Extensive P. monodon farming in ghers

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Former rice fields transformed into shrimp ponds in Bangladesh, locally known as ‘ghers’. Photo by: STIP

Production of Penaeus monodon (black tiger shrimp) or ‘Bagda’ as Bangladeshi say, takes mainly place in low land rice fields that are converted into shrimp ponds. These ponds are known as ‘ghers’ and are located in so-called polders that were created to increase the availability of agricultural land. When shrimp farming started to expand due to high market prices and potential high profits for farmers, farmers in so-called polders started to introduce saline water to their ponds and started to add shrimp. Nowadays, most farmers cannot grow rice anymore at all, as saline water has made their land unsuitable for rice farming. Saline water is moving further inlands, forcing more farmers to stop farming rice and making them dependent on the production of P. monodon. Total farming area of extensive P. monodon in ghers covers 160,000 ha (DoF, 2015). Within the Khulna division P. monodon farming is concentrated in Satkhira (66,000 ha), Bagerhat (55,000 ha), and Khulna (38,000 ha).

An important note is that in Chittagong and Cox’s Bazar the typical crop rotation is shrimp and salt. Farmers here use the land for salt production from December to May and grow shrimp from June to September. Further, the production system is largely similar as in Khulna.

Key features
Average stocking density

1 PL/m2

Average productivity

200-500 kg/ha/year

# of crops per year

Multiple

# of days per crop

90-120

Harvesting season

May to August

Type of farmer

Small-scale farmers

Potential risks
  • salinization of agricultural lands
  • escapees
  • flooding

Type of farmers

Farming in ghers is done by small-scale farmers. The majority of small-scale shrimp farms are not organised.

Production and harvesting system

Ghers are shallow and characterized by their substantial size ranging from 1 to 5 ha. Small dikes, of 0.5 to 1 meter high, ensure preservation of at least 40 to 50 cm of water in the gher. Farmers use open channels with sluice gates and during high tides farmer will take in fresh water into their ponds. Water is generally not treated before intake.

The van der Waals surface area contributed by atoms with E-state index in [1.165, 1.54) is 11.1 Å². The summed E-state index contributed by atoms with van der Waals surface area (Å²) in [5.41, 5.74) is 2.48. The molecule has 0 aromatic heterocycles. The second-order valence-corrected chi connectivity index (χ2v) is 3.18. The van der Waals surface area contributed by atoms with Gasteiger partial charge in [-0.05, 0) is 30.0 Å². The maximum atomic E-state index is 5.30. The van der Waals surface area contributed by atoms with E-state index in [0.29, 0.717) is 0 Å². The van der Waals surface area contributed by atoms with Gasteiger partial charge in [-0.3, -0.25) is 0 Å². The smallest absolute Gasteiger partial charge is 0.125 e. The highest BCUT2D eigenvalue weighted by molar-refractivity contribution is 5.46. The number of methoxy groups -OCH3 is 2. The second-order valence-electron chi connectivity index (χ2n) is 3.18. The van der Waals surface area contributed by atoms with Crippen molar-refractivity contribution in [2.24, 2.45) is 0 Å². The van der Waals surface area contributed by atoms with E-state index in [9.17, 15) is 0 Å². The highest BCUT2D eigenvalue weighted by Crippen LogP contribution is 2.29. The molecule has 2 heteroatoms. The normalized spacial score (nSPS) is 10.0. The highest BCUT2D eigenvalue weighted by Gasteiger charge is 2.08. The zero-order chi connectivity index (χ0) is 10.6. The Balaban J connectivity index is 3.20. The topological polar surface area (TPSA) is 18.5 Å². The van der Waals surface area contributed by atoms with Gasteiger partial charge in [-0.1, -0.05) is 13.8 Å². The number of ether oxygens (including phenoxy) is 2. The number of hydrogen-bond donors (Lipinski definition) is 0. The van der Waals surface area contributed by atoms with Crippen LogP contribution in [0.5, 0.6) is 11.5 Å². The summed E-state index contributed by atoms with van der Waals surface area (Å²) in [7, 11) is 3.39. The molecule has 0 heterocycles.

Shrimp ponds are harvested during full moon and new moon when shrimp would naturally travel from the sea to the Sundarbans and back. Some shrimp will be caught in harvesting traps, which are made from bamboo and nylon net, in the corners of the shrimp pond. Survival rates is this system are low, varying from 20% to 50%. P. monodon shrimps harvested from ghers are generally large sized and almost organic. Many people argue it is one of the best shrimps you can eat in the world.

Target species and byproducts

The target species is P. monodon.

Stocking densities and productivity

Farmers stock their ghers continuously 2-8 times during the production season. On average there is not more than 1 post-larvae per m2. Annual average productivity is between 200-500 kg per hectare. Higher productivity is especially realized by farmers with deeper ponds and those that are using nurseries.

Use of seed, feed and other inputs

Production in ghers is so extensive that farmers do not use commercial feed, but sometimes natural feeds such as rice bran is used.  Farmers use almost no chemicals and medicines. They are encouraged however, to use probiotics to improve survival rates and faster growth. The farms do not use any electricity.

Seasonality

Stocking of shrimp starts from February to April and harvest starts from the later part of March, but the high season for harvest is from May until August. Harvest stops completely from November to February. More to the north, the season finishes earlier and farmers will plant rice instead.

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